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How to Master a One-Way Interview

Miriam Salpeter

If you're in an active job search, you know using technology to your advantage is key to your success. You're encouraged to use social media to expand your network and demonstrate your expertise. Your resume needs to overcome applicant tracking systems to win an interview, and video interviews are becoming the norm for busy companies seeking efficient mechanisms to screen and select the best candidates.

Something you may be surprised to encounter: the one-way interview. In this situation, employers request candidates record video responses to a series of pre-drafted questions. Then employers review the video at their convenience.

Employers benefit from this approach, as they can easily review the video interview responses while looking over candidates' written application materials. But if you prepare well, you can make the most of this type of interview, too.

Josh Tolan is the CEO of Spark Hire, a video resume and video interviewing platform. He offers the following tips for job seekers to make the most of one-way interviews:

Treat these interviews with as much respect as any interview. Even though there is no one on the other end of the video camera, you should still treat these interviews as you would any important opportunity. Tolan explains that candidates should dress to impress, even if the interviewer most likely only sees your top half. Job seekers should practice answering typical interview questions in advance, so they come across as confident and self-assured. Be sure to take the time to think about what types of questions this employer is most likely to ask you.

Identify the benefits. One of the major benefits of one-way video interviews is that employers present candidates one pre-drafted question at a time. Interviewees are able to take a few moments to think about each question before answering it on film. This means candidates have a bit more time to ponder and consider a tricky interview question than in a traditional one-on-one, face-to-face, or telephone interview, where a lot of silence is awkward or makes the candidate seem unprepared. Candidates should use this time to their advantage and think critically about the questions posed and how best to answer them confidently and concisely.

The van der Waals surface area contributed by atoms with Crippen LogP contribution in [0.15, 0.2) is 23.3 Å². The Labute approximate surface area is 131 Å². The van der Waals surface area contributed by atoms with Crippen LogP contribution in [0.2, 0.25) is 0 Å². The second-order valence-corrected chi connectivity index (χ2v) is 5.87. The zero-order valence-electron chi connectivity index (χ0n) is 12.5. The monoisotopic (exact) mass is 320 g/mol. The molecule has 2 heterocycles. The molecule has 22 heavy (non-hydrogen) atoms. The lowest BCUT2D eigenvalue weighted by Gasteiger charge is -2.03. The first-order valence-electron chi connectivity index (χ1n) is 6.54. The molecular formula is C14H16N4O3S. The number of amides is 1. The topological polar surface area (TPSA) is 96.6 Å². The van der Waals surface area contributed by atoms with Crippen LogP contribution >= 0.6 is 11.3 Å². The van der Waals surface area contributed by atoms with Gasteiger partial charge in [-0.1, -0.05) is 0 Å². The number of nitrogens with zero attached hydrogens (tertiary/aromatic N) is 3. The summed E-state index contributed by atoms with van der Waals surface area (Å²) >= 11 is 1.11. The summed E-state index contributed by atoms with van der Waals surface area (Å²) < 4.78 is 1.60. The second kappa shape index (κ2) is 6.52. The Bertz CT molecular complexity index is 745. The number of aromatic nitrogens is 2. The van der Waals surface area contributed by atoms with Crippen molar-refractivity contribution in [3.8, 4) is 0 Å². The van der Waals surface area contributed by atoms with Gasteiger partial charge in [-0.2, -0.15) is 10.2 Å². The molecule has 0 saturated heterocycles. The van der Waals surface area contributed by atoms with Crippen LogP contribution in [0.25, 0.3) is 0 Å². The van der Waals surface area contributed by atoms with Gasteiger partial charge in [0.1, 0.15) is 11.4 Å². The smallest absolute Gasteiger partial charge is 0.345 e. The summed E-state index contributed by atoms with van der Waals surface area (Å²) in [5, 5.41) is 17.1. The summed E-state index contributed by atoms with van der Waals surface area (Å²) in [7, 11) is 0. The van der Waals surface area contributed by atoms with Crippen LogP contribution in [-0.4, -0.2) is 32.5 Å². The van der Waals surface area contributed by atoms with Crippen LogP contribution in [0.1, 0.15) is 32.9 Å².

Set the stage. Tolan explains, "If you're talking about how detail-oriented you are, for instance, in front of a giant pile of laundry, this is going to undercut your message. Make sure your background is clean and professional before you turn on your webcam."

Enjoy the benefits. Job seekers, even passive candidates, can easily fit one-way video interviews into even the most packed schedule. Tolan notes: "Since there is no need to put time aside to speak with someone over the phone or face-to-face, one-way video interviews eliminate the hassle of scheduling interviews around one or more busy calendars. Instead, job seekers can record the answers to written questions whenever and even wherever is most convenient for them."

While this type of interview seems a little unconventional, remember, the employer is investing a lot of time and effort into making it work. Focus on how you can do your best and consider practicing in front of the video camera in advance so you'll be well prepared to tackle this innovative interview technique confidently.

Miriam Salpeter is a job search and social media consultant, career coach, author, speaker, resume writer, and owner of Keppie Careers. She is author of Social Networking for Career Success. Miriam teaches job seekers and entrepreneurs how to incorporate social media tools along with traditional strategies to empower their success.

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